Enjoy your life even when things are not the way they should be?


Goals and values

We are taught by most everyone to set goals. But goals are a double edged sword.

Let’s see why? A goal is a specific measurable tangible PUBLIC result, set in time. What result by what time…

Getting happier, making more money, etc. are not goals, they are yearnings.

If we wanted to turn them into goals, they would look like this:

  • Every day, at 5 pm, you would see me with a big smile on my face, although I would not be at a happy hour…


  • At next April 15, my taxable income will have risen 15,000 dollars compared to last year’s taxable income.

Goals are good, but more often than not, they are misery makers.

The “not yet” or “not there yet” syndrome of goals

Why? Because every minute, on the way to the accomplishment of the goal, you are in the state of “not yet.”

money_stairsImagine having a goal of climbing a mountain. Unless you add a secret ingredient, the journey won’t matter, only the result. But the result is often out of your hands, weather, illness… But even when you accomplish your result, the next thing is to set the next bigger goal… which means you go through life in the state of “somewhere is better than here” which is miserable.

I did say goals are good, right? They get you off your butt, they set direction for action, and in that sense they are excellent. But by themselves they are toxic.

So, what can you add to this system of goal setting that could use the energy of the destination of a goal, but make the journey more satisfying?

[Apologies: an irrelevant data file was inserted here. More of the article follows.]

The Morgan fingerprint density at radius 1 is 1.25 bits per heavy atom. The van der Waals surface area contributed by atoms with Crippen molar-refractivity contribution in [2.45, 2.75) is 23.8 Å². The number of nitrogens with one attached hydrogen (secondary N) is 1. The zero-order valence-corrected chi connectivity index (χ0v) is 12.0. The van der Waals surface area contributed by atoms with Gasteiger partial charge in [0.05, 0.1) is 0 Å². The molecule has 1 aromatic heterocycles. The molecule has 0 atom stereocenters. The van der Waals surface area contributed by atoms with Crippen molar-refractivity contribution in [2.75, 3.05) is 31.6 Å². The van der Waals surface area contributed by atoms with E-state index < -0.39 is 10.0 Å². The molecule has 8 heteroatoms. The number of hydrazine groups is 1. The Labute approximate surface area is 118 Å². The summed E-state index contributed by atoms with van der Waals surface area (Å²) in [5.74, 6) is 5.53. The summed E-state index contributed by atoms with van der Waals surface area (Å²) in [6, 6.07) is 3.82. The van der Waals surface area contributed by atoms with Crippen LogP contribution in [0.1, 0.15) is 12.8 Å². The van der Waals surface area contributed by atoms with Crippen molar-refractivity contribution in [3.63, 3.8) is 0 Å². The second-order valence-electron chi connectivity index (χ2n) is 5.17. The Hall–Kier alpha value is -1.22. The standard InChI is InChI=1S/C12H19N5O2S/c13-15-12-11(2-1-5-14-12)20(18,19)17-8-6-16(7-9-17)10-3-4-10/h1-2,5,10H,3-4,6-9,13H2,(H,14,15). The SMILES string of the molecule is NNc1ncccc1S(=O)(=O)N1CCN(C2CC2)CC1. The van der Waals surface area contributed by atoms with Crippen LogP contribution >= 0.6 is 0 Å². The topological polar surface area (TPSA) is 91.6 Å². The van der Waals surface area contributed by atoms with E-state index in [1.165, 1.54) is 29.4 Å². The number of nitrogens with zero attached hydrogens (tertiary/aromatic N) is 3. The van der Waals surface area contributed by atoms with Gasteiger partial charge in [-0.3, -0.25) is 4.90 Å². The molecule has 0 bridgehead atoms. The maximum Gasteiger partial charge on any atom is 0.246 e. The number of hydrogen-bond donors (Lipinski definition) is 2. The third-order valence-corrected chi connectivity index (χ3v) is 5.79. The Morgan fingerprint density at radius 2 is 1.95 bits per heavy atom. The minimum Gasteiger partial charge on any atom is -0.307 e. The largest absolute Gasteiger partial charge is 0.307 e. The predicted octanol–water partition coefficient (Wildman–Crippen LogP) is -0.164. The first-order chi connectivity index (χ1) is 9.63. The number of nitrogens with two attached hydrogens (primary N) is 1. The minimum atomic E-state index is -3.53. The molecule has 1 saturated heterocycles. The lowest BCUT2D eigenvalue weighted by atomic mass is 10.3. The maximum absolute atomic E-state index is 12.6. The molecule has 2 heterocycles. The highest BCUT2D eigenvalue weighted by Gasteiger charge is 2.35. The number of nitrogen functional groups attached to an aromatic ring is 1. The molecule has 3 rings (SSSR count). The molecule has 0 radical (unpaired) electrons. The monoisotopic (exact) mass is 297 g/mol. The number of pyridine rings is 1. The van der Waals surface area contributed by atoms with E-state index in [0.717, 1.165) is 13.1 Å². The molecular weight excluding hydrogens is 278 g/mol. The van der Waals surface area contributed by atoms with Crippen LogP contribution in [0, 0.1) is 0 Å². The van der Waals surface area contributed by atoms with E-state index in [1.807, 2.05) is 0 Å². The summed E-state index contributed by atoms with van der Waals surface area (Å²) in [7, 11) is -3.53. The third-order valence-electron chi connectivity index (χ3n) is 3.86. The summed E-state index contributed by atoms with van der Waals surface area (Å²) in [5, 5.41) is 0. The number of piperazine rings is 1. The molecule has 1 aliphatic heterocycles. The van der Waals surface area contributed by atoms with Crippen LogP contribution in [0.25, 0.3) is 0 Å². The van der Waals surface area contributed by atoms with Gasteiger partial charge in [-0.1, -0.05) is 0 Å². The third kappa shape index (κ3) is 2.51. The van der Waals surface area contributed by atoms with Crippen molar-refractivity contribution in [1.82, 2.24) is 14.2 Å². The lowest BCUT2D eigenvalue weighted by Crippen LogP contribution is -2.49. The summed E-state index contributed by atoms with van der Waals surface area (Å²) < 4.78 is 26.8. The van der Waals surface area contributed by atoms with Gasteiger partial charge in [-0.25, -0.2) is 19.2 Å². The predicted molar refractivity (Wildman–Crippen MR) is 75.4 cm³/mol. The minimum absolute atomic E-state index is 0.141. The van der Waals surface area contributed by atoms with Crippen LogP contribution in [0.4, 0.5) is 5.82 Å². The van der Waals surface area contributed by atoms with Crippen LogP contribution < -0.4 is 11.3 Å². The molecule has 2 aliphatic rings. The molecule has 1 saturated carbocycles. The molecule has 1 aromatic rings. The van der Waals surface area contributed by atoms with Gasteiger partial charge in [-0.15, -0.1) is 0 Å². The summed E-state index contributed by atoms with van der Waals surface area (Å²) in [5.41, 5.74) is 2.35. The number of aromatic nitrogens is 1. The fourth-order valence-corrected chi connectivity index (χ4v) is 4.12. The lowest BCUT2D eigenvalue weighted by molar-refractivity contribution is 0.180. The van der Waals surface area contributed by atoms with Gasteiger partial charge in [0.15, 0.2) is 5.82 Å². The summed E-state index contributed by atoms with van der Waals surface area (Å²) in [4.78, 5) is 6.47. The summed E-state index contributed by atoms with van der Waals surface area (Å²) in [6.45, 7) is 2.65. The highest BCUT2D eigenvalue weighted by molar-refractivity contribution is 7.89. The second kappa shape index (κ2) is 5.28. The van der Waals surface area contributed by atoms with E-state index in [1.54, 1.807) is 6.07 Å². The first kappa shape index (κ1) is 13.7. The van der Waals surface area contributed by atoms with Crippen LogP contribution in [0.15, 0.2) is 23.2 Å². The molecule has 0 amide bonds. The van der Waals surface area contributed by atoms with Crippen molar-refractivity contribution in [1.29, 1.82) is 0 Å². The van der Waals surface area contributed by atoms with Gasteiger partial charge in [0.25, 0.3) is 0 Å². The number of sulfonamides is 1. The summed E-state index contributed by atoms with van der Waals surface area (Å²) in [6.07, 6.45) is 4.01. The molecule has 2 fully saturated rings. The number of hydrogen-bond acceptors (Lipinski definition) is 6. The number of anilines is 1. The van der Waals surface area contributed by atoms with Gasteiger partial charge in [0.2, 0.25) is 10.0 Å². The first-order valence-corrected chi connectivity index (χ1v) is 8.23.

The solution to the “not there yet” syndrome: add a value

Values by themselves are weak, because they don’t have a direction, they don’t give you growth, and without growth you are withering.

Goals, by themselves, rob you of enjoying the journey.

Here is one example of how values turn goals into an enjoyable journey

Yesterday I had a conversation with a long time student of mine. She sent me in the answers to the three questions from a few days ago, and we discussed that.

To remind you of the three questions: I asked you (sorry, Vishen asked you) to envision some future in the areas of experience, growth, and contribution.

These were her answers:
Message Stones

– have my family living in one city/country (close to each other)
– growing my own vegetables in my own garden in my own little house (childhood dream)

– gain more confidence
– overcome shyness
– become fluent in conversation

– reach the point where I’m present most of the time
– learn to draw
– learn Chinese (at least some basics)

– move more people to make their own food/vegetables
– teach little children to make some crafts

If you look, most of these are goal-type of accomplishments, minus the time and the specificity. They are vague yearnings that unless they are accomplished they leave my student with more misery and unfulfillment than anything.

The “job” of values, the function of values, when you add them to your goals is to remove the vague yearning, and replace them with the joy of the journey, the experience that it is up to you…

If it is to be, it is up to me

I asked her what was it really that she wanted to accomplish with each goal-like result.

The first line, the family living in the same city, gave it away.

My friend craves closeness. Closeness is a value that she has.